I've been interested in learning about higher order derivatives of vector functions recently and inspired by this answer by @Bye_World, I have some questions.

So first, how exactly do we define higher order derivatives of functions $f:\Bbb R^m \to \Bbb R^n$? I know that the first derivative is the linear function $L$ such that $$\lim_{h\to 0}\frac{\|f(x+h)-f(x)-L(h)\|_{\Bbb R^n}}{\|h\|_{\Bbb R^m}}=0$$

I asked a question earlier today about a possible limit definition of the second derivative but found that my guess at one didn't work. Is there no better way than to define it recursively by $$\lim_{h\to 0}\frac{\|D^{n-1}f(x+h)-D^{n-1}f(x)-L(h)\|_{\Bbb R^n}}{\|h\|_{\Bbb R^m}}=0\, ?$$

And even in that formula, I don't know how you take account of the fact that the $n$th derivative is evaluated at $n$ different points (or vectors?).

Also @Bye_World mentions "the isomorphism $\mathcal L(X,\mathcal L(X,Y)) \simeq \operatorname{Bil}(X\times X\to Y)$". What does that mean and how is it related?

  • $\begingroup$ For order higher than two, you would eventually need tensors. Or you just consider the mixed partial derivatives in each component of $f$. $\endgroup$ – Jack Dec 1 '16 at 1:25
  • 1
    $\begingroup$ math.stackexchange.com/q/925322/9464 $\endgroup$ – Jack Dec 1 '16 at 1:29

The isomorphism is relevant to the recursive definition. Let me generalize the setting a little so that certain things will become smoother.

Let $V,W$ be finite dimensional vector spaces over $\mathbb{R}$ and endow them with arbitrary norms $||\cdot||_V$ and $||\cdot||_W$. An important thing to know is any two norms on a finite dimensional vector space are equivalent and this will imply that anything we will do in the following paragraphs will actually be independent of the specific norms we have used.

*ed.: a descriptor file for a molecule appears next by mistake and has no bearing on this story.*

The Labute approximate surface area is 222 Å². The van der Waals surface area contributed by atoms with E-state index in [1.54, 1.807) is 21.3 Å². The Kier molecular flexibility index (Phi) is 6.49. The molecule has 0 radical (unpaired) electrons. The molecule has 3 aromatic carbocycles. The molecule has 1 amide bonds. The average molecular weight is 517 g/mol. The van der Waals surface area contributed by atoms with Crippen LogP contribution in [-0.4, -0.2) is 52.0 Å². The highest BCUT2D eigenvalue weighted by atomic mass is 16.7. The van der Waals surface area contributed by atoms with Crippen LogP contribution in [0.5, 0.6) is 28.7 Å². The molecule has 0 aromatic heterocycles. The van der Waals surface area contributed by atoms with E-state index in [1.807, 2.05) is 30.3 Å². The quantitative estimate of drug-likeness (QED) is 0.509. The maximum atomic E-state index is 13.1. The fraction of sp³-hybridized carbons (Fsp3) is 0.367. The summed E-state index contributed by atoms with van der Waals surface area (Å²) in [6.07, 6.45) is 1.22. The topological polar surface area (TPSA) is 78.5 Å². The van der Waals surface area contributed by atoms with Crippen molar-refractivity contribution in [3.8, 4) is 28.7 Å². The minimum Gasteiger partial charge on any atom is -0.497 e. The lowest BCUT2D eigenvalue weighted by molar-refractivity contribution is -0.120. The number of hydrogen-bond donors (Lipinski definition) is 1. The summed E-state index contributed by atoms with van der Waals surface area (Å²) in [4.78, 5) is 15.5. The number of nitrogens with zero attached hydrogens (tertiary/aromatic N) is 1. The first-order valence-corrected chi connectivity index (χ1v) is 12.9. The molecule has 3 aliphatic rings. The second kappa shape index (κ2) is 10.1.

Given a function $f \colon V \rightarrow W$, we say that $f$ is differentiable at $p \in V$ if there exists a linear map $L \colon V \rightarrow W$ such that

$$ \lim_{h \to 0} \frac{\|f(p + h) - f(p) - L(h)\|_{W}}{\|h\|_{V}} = 0. $$

The map $L$ is the best linear approximation to the map $f(x) - f(p)$ at $x = p$ and is denoted by $Df(p)$.

Now let us assume that $f$ is differentiable at each $p \in V$. Then we get a map $Df \colon V \rightarrow \mathcal{L}(V,W)$ which gives us at each point $p \in V$ the derivative $Df(p)$. Since the right hand side is a finite dimensional vector space, we can repeat the process above (endowing $\mathcal{L}(V,W)$ with an arbitrary norm) and ask whether $Df$ is differentiable at $p \in V$. This will be the case if we can find a linear map $L \colon V \rightarrow \mathcal{L}(V,W)$ such that

$$ \lim_{h \to 0} \frac{\| (Df)(p + h) - (Df)(p) - L(h) \|_{\mathcal{L}(V,W)}}{\|h\|_{V}}. $$

Note that for each $h$, the expression $(Df)(p + h) - (Df)(p) - L(p)$ is itself a linear map from $V$ to $W$. If such a map exists, we denote it by $(D^2 f)(p)$. This is something that takes time to get used to. The first derivative $(Df)(p)$ is a linear map from $V$ to $W$ but the second derivative is a linear map from $V$ to the vector space $\mathcal{L}(V,W)$ of linear maps between $V$ and $W$!